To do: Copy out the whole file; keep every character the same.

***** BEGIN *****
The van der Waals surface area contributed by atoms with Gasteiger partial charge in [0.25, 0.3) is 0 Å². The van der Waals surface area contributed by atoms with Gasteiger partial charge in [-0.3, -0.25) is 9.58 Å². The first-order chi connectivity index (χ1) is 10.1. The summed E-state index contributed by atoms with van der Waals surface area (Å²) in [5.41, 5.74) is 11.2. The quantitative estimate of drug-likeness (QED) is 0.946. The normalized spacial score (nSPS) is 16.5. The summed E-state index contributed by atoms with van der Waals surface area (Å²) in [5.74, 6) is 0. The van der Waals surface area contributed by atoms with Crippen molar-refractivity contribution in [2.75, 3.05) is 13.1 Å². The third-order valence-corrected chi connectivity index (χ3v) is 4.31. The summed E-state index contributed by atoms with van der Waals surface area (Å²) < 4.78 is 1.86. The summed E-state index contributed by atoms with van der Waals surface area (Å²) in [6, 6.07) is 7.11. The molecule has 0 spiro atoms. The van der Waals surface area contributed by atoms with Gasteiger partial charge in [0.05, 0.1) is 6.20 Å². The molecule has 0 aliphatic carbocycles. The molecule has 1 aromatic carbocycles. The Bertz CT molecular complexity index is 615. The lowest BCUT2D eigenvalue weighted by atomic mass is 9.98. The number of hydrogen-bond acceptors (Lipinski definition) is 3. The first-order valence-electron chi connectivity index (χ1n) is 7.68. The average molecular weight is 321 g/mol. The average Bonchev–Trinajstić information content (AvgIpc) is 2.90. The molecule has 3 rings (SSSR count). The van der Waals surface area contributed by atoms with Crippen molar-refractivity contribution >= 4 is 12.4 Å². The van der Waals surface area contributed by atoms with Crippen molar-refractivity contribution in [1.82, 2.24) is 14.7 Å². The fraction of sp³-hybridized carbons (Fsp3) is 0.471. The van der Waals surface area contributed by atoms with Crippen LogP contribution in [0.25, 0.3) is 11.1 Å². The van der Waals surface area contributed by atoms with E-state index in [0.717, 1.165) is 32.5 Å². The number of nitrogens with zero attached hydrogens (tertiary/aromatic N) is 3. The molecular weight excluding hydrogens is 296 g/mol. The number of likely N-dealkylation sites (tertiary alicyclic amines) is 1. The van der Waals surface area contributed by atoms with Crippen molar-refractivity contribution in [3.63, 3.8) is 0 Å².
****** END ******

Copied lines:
The van der Waals surface area contributed by atoms with Gasteiger partial charge in [0.25, 0.3) is 0 Å². The van der Waals surface area contributed by atoms with Gasteiger partial charge in [-0.3, -0.25) is 9.58 Å². The first-order chi connectivity index (χ1) is 10.1. The summed E-state index contributed by atoms with van der Waals surface area (Å²) in [5.41, 5.74) is 11.2. The quantitative estimate of drug-likeness (QED) is 0.946. The normalized spacial score (nSPS) is 16.5. The summed E-state index contributed by atoms with van der Waals surface area (Å²) in [5.74, 6) is 0. The van der Waals surface area contributed by atoms with Crippen molar-refractivity contribution in [2.75, 3.05) is 13.1 Å². The third-order valence-corrected chi connectivity index (χ3v) is 4.31. The summed E-state index contributed by atoms with van der Waals surface area (Å²) < 4.78 is 1.86. The summed E-state index contributed by atoms with van der Waals surface area (Å²) in [6, 6.07) is 7.11. The molecule has 0 spiro atoms. The van der Waals surface area contributed by atoms with Gasteiger partial charge in [0.05, 0.1) is 6.20 Å². The molecule has 0 aliphatic carbocycles. The molecule has 1 aromatic carbocycles. The Bertz CT molecular complexity index is 615. The lowest BCUT2D eigenvalue weighted by atomic mass is 9.98. The number of hydrogen-bond acceptors (Lipinski definition) is 3. The first-order valence-electron chi connectivity index (χ1n) is 7.68. The average molecular weight is 321 g/mol. The average Bonchev–Trinajstić information content (AvgIpc) is 2.90. The molecule has 3 rings (SSSR count). The van der Waals surface area contributed by atoms with Crippen molar-refractivity contribution >= 4 is 12.4 Å². The van der Waals surface area contributed by atoms with Crippen molar-refractivity contribution in [1.82, 2.24) is 14.7 Å². The fraction of sp³-hybridized carbons (Fsp3) is 0.471. The van der Waals surface area contributed by atoms with Crippen LogP contribution in [0.25, 0.3) is 11.1 Å². The van der Waals surface area contributed by atoms with E-state index in [0.717, 1.165) is 32.5 Å². The number of nitrogens with zero attached hydrogens (tertiary/aromatic N) is 3. The molecular weight excluding hydrogens is 296 g/mol. The number of likely N-dealkylation sites (tertiary alicyclic amines) is 1. The van der Waals surface area contributed by atoms with Crippen molar-refractivity contribution in [3.63, 3.8) is 0 Å².